And until we get a CURE who is helping us on a daily basis? No one, all I got when I needed actual help was a bunch of useless phone numbers.
  18. lotsoftots

    lotsoftots Approved members

    Sep 11, 2007
    When Samantha was first dxd not much at all..as I went to my Drs support groups I met one of the out reach managers and she sent us the bag of hope..which we still use to this day.
    The next year when school started they helped us in getting our 504 plan written out and if the school wouldn't agree to what I wanted they were ready to help me battle..glad it didnt come to that :O)

    Last year I joined their mentor program :D
    we have our monthly coffee's which is great ( our group is small yet but it also just started not to long ago. I have met some really great people and people who get it:D

    The yearly conference is great, they have a lot of great speakers a nice program for the kids so they dont get board..but they really really need to get a better choice of lunches..lol

    All and all our chapter is there for you but you also have to reach out to them for help.

    oh and our chapter sponsors kids to go to camp when other wise the parents couldn't afford to send them...my friends daughter got to go to camp because of them..maybe not a big deal but it was to her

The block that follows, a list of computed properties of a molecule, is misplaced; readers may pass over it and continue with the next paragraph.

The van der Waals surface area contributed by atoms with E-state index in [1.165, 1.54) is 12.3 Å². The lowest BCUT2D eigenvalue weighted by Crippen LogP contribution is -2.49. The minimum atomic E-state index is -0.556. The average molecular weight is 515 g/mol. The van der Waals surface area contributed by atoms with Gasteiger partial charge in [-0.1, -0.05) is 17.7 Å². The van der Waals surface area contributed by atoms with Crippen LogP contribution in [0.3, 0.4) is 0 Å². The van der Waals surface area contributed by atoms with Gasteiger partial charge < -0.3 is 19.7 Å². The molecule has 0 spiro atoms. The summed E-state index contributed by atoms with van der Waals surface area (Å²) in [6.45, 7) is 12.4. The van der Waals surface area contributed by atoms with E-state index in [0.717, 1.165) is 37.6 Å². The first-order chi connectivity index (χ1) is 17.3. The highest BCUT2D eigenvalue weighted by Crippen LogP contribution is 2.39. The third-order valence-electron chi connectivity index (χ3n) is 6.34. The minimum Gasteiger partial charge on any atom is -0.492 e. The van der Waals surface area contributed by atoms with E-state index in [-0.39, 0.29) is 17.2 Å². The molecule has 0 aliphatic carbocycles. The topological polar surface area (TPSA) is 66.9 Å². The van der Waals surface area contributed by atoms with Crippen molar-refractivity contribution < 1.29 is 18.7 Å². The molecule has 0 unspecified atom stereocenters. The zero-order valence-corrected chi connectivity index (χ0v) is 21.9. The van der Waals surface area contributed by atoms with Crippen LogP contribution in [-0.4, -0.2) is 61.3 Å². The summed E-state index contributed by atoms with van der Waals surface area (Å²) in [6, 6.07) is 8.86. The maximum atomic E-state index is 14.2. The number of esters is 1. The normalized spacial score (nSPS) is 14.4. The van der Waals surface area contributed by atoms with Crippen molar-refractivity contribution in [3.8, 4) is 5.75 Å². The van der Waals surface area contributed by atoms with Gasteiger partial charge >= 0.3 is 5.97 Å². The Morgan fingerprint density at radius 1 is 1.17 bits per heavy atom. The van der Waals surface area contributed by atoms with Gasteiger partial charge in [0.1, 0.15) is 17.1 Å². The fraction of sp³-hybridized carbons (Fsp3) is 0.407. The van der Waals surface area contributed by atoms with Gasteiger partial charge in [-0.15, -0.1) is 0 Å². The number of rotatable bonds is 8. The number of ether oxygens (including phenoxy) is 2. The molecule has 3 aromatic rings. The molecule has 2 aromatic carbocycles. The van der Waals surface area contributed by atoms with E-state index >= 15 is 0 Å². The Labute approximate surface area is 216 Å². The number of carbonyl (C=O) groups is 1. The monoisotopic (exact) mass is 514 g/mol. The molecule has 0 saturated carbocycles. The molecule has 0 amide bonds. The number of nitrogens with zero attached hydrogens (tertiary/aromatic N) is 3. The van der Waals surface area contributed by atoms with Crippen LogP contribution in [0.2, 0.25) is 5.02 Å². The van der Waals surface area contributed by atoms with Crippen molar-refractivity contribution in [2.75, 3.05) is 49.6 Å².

19. Sarah Maddie's Mom

    Sarah Maddie's Mom Approved members

    Sep 23, 2007
    I think what I'd like to know is what role had JDRF played, either in assisting in the design and development of new technologies or what have they funded that had panned out in a concrete way that benefits people (all people) living with Type 1. I get that knowledge builds on knowledge and that it can be hard to tease out an individual organizations role. And that JDRF may have funded something back in 1988 that led in time to something that we take for granted today, but I'd love to hear some specifics.

    To me, walking for a cure is something that we do for JDRF, it really isn't something that they "do" for us. We did get the "Bag of hope" and Maddie was featured in Forecast magazine soon after her dx. But it wasn't really about her, it was an article about complications and being dxd young and they just needed a bright, pretty little face as an illustration. :rolleyes: Rather telling.
  20. Our3girls

    Our3girls Approved members

    Feb 5, 2010
    Our local JDRF branch is under the Los Angeles chapter so it is small with only one full time paid staff.

    Our one paid staff and lots of volunteers organize:
    Annual walk with a pre walk kick off at a fun place like Johns incredible Pizza
    Annual wine tasting event
    Monthly support group- totally done by a mom & supported by other parents